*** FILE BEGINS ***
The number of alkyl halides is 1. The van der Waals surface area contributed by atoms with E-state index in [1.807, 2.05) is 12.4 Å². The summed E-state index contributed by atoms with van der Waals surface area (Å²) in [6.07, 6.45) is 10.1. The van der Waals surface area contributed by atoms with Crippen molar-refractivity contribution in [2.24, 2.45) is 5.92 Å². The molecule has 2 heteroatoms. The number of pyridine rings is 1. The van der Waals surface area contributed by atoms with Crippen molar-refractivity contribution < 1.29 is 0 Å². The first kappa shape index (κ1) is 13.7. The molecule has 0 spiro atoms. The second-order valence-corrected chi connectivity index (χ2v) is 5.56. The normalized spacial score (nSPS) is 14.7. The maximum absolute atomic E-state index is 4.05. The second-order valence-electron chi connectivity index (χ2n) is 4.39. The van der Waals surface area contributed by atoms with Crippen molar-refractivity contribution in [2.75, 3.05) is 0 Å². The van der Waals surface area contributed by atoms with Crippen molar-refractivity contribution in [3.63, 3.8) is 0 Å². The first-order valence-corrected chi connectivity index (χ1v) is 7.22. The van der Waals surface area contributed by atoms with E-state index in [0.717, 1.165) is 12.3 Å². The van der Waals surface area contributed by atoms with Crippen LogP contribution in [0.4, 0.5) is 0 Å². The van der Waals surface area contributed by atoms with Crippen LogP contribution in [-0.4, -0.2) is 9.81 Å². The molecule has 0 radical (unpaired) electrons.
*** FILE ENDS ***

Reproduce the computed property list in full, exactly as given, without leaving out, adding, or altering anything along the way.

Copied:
The number of alkyl halides is 1. The van der Waals surface area contributed by atoms with E-state index in [1.807, 2.05) is 12.4 Å². The summed E-state index contributed by atoms with van der Waals surface area (Å²) in [6.07, 6.45) is 10.1. The van der Waals surface area contributed by atoms with Crippen molar-refractivity contribution in [2.24, 2.45) is 5.92 Å². The molecule has 2 heteroatoms. The number of pyridine rings is 1. The van der Waals surface area contributed by atoms with Crippen molar-refractivity contribution < 1.29 is 0 Å². The first kappa shape index (κ1) is 13.7. The molecule has 0 spiro atoms. The second-order valence-corrected chi connectivity index (χ2v) is 5.56. The normalized spacial score (nSPS) is 14.7. The maximum absolute atomic E-state index is 4.05. The second-order valence-electron chi connectivity index (χ2n) is 4.39. The van der Waals surface area contributed by atoms with Crippen molar-refractivity contribution in [2.75, 3.05) is 0 Å². The van der Waals surface area contributed by atoms with Crippen molar-refractivity contribution in [3.63, 3.8) is 0 Å². The first-order valence-corrected chi connectivity index (χ1v) is 7.22. The van der Waals surface area contributed by atoms with E-state index in [0.717, 1.165) is 12.3 Å². The van der Waals surface area contributed by atoms with Crippen LogP contribution in [0.4, 0.5) is 0 Å². The van der Waals surface area contributed by atoms with Crippen LogP contribution in [-0.4, -0.2) is 9.81 Å². The molecule has 0 radical (unpaired) electrons.